Jessica Claire Haney is a writer and mother of two who is working on her first novel. She blogs at Crunchy-Chewy Mama and has two essays published in the recent anthology, Have Milk, Will Travel: Adventures in Breastfeeding

Tuesday, March 4, 2014

#iPPP a la Girl Scouts

Back for #iPPP and it hasn't even been a whole year since my last visit!  Say what?  Only two weeks?  Call Guinness!

Life's been busy, busy, but last weekend, busy also meant tasty.  My sweet girl was working on her Snacks badge for Brownies (Girl Scouts) and got crackin' in the kitchen, creating a sweet treat and a smoothie.

Saturday night, for dessert, she made yogurt strawberry parfaits, layering greek yogurt mixed with a li'l honey, sliced strawberries, and granola.

And while the first set of parfaits were made gluten free, using Udi's vanilla granola, she needed to go one step further for her brother, who can't have dairy,  to join in the sweet treat fun and swapped out the greek yogurt for almond yogurt creating a GFCF parfait delight.  Looks nearly the same, eh?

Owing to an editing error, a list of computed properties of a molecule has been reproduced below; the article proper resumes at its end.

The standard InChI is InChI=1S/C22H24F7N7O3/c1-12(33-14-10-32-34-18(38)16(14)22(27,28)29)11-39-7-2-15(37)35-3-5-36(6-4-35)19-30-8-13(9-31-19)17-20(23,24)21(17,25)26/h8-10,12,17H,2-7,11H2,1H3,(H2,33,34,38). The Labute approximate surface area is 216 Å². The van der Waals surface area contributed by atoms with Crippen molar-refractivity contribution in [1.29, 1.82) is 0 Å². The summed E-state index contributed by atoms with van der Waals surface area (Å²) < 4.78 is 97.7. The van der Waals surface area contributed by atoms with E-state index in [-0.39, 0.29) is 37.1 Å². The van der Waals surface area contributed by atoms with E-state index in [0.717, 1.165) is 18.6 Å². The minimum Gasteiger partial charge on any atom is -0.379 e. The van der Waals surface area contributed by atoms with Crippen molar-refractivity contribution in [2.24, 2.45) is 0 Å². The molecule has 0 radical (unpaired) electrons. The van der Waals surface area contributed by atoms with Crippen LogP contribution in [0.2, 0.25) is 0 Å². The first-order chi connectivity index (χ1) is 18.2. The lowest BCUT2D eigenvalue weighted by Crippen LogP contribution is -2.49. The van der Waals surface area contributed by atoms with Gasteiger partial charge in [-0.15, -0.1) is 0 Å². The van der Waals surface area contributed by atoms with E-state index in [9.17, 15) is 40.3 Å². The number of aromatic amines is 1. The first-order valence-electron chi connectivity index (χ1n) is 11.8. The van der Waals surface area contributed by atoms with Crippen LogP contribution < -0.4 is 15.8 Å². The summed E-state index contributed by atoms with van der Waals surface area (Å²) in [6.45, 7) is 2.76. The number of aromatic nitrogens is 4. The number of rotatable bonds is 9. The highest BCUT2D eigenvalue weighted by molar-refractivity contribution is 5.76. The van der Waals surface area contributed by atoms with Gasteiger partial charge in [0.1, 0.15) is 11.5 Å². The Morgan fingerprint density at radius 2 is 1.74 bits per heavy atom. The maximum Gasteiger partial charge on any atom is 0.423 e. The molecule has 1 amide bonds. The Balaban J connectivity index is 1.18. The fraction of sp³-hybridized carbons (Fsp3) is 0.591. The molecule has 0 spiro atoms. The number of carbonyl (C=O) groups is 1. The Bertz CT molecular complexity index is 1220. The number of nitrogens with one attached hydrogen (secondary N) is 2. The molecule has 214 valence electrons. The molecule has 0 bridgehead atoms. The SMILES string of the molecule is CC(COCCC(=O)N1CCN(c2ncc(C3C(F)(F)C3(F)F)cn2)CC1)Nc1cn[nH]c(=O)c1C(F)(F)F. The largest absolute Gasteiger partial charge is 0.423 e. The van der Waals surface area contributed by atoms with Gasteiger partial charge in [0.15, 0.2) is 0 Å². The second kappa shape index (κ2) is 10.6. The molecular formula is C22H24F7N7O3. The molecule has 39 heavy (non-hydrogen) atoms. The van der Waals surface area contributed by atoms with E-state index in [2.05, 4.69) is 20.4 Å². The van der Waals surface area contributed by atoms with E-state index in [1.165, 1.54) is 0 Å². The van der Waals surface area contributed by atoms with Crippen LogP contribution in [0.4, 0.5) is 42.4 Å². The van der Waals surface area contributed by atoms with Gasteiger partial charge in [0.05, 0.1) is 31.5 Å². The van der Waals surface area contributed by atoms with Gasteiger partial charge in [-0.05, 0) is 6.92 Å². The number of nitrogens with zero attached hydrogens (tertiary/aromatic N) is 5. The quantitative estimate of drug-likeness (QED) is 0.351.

Can I share the most random and yet helpful thing I learned over the weekend?  Thanks to friend Jenn visiting, I finally learned how to spell dessert and not get it mixed up with desert!  Dessert is spelled with two 's's because you want more and desert with only one 's' because you supposedly want less (since I'm not a fan of the heat, this totally works for me).  Told ya it was random...but, it will save me when spell check isn't nearby!

On Sunday, she blended up a smoothie, using frozen organic blueberries, frozen strawberries, frozen mangoes, fresh ripe banana, fresh baby spinach leaves, and coconut water.  We slurped up smoothie and then poured the left over mix into popsicle molds for desert this week.  Delish.

Coming back for an #iPPP visit with